BOERUM HILL — Forty new “green” playgrounds will be built in Brooklyn, Queens and Bronx schools over the next four years, officials announced Thursday.
The city has teamed up with California-based Trust for Public Land, an organization that creates outdoor community space, to build “green infrastructure” at the new playgrounds, according to officials.
The announcement was made at P.S. 261 in Boerum Hill Thursday, where the partnership’s first newly constructed $1 million playground was unveiled in front of an audience of mostly kindergarten and first-grade students.
“The turf and the plants make it much better than just asphalt,” said Keel Roven, 9, at the opening ceremony.
Ten student-designed playgrounds have already been planned and the remaining schools are still to be determined, said Mary Alice Lee, director of the organization’s playground program.
The additional playgrounds will “improve the health and cleanliness of local waterways like the Gowanus Canal, Newtown Creek, Westchester Creek, the Bronx River, Flushing Bay and Jamaica Bay" by capturing storm water and "easing pressure on the city's serwer system," according to the statement.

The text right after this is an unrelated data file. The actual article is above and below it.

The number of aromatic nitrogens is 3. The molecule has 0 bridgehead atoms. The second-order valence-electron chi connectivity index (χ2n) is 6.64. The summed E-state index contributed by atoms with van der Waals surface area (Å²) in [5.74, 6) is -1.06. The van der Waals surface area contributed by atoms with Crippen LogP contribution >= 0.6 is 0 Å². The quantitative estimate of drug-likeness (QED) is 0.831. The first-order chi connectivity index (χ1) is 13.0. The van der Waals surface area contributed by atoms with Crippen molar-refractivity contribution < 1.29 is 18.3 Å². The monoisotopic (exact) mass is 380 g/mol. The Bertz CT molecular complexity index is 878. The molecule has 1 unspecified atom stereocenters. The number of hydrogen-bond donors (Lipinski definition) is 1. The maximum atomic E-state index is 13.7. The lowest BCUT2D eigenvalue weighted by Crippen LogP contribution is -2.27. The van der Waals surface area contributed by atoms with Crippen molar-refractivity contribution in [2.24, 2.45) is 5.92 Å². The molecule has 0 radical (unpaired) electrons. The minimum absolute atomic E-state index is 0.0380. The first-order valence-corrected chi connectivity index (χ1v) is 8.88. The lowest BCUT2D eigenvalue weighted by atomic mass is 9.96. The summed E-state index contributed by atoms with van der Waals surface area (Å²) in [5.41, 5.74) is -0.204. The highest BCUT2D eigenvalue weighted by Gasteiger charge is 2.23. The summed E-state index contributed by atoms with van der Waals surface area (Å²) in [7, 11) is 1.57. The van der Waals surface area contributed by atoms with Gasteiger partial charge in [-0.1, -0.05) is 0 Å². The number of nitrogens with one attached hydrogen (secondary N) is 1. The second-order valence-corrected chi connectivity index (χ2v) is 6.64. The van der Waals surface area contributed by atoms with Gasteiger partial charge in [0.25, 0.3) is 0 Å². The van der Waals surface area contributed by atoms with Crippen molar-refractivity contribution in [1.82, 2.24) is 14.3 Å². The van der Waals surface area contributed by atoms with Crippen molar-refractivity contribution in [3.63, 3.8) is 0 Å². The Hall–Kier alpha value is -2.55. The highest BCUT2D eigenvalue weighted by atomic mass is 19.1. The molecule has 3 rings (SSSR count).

The playground includes “green" infrastructure components like green roofs, rain gardens and artificial permeable turf that absorbs storm water into the ground.
The city’s Department of Environmental Protections will contribute $5 million a year towards the playground projects, said Commissioner Carter Strickland, in a statement.
As a part of Trust for Public Land’s deal with the city, the new playgrounds, including P.S. 261, will be open to the public, said Lee.
“The community will have year after year of enjoyment,” said Chancellor Dennis Walcott, who attended the opening ceremony along with Strickland, Councilman Stephen Levin, who contributed $200,000 to the project, and other officials.
The school’s custodial staff has agreed to maintain the grounds after school hours and on weekends, when the space will be open to the community, said Principal Zipporiah Mills.
Earlier this year, locals told DNAinfo New York that they were concerned P.S. 261’s new grounds could attract trouble, as had been the case in another neighborhood school.
P.S. 38 had experienced vandalism and unwanted intruders after their playground had been refurbished ten years ago by the Trust for Public Land.
The weekend crowd would leave the school in disarray and custodians would routinely find trash, broken glass and used condoms around the playground, school officials told DNAinfo New York in April.
P.S. 261 does not have a security guard during the public hours but Mills is reaching out to community members to keep the school grounds from suffering the same fate as P.S. 38, she said.
Neighbors and parents have agreed to help but Mills is hoping for the entire community’s support.
“We all have to take care of it together,” she said. “We need them.”
The Trust for Public Land informs schools that they must tend to the space, said Lee, adding that the organization has “a small repair budget” for maintenance.
“We want to make sure the schools understand what the responsibilities are,” she said.